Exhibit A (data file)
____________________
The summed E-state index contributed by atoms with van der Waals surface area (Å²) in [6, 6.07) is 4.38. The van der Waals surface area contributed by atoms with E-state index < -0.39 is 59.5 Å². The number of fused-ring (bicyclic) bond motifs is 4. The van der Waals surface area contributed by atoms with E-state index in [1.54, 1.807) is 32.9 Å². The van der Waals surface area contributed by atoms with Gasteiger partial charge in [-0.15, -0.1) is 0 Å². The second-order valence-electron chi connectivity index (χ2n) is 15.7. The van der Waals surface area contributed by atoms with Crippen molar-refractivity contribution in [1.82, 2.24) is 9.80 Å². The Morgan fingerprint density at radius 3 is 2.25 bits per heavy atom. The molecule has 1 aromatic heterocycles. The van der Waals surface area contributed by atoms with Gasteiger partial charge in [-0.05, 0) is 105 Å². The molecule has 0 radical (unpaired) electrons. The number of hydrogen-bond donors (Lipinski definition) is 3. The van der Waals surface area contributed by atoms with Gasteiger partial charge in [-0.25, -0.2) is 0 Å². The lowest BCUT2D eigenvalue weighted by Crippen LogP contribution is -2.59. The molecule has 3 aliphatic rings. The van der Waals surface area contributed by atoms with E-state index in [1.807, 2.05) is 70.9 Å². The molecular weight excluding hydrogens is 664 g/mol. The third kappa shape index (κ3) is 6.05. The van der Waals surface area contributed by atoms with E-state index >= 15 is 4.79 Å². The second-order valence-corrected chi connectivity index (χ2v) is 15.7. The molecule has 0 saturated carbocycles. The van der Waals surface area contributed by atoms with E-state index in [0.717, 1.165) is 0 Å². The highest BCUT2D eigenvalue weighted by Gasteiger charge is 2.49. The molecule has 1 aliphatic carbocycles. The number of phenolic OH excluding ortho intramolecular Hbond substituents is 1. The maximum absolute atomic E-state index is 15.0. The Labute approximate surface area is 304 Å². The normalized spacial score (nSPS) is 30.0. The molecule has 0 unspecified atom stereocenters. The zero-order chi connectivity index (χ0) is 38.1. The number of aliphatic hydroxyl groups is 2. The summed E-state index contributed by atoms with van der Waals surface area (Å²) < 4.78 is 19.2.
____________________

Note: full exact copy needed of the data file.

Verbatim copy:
The summed E-state index contributed by atoms with van der Waals surface area (Å²) in [6, 6.07) is 4.38. The van der Waals surface area contributed by atoms with E-state index < -0.39 is 59.5 Å². The number of fused-ring (bicyclic) bond motifs is 4. The van der Waals surface area contributed by atoms with E-state index in [1.54, 1.807) is 32.9 Å². The van der Waals surface area contributed by atoms with Gasteiger partial charge in [-0.15, -0.1) is 0 Å². The second-order valence-electron chi connectivity index (χ2n) is 15.7. The van der Waals surface area contributed by atoms with Crippen molar-refractivity contribution in [1.82, 2.24) is 9.80 Å². The Morgan fingerprint density at radius 3 is 2.25 bits per heavy atom. The molecule has 1 aromatic heterocycles. The van der Waals surface area contributed by atoms with Gasteiger partial charge in [-0.05, 0) is 105 Å². The molecule has 0 radical (unpaired) electrons. The number of hydrogen-bond donors (Lipinski definition) is 3. The van der Waals surface area contributed by atoms with Gasteiger partial charge in [-0.25, -0.2) is 0 Å². The lowest BCUT2D eigenvalue weighted by Crippen LogP contribution is -2.59. The molecule has 3 aliphatic rings. The van der Waals surface area contributed by atoms with E-state index in [1.807, 2.05) is 70.9 Å². The molecular weight excluding hydrogens is 664 g/mol. The third kappa shape index (κ3) is 6.05. The van der Waals surface area contributed by atoms with E-state index >= 15 is 4.79 Å². The second-order valence-corrected chi connectivity index (χ2v) is 15.7. The molecule has 0 saturated carbocycles. The van der Waals surface area contributed by atoms with E-state index in [0.717, 1.165) is 0 Å². The highest BCUT2D eigenvalue weighted by Gasteiger charge is 2.49. The molecule has 1 aliphatic carbocycles. The number of phenolic OH excluding ortho intramolecular Hbond substituents is 1. The maximum absolute atomic E-state index is 15.0. The Labute approximate surface area is 304 Å². The normalized spacial score (nSPS) is 30.0. The molecule has 0 unspecified atom stereocenters. The zero-order chi connectivity index (χ0) is 38.1. The number of aliphatic hydroxyl groups is 2. The summed E-state index contributed by atoms with van der Waals surface area (Å²) < 4.78 is 19.2.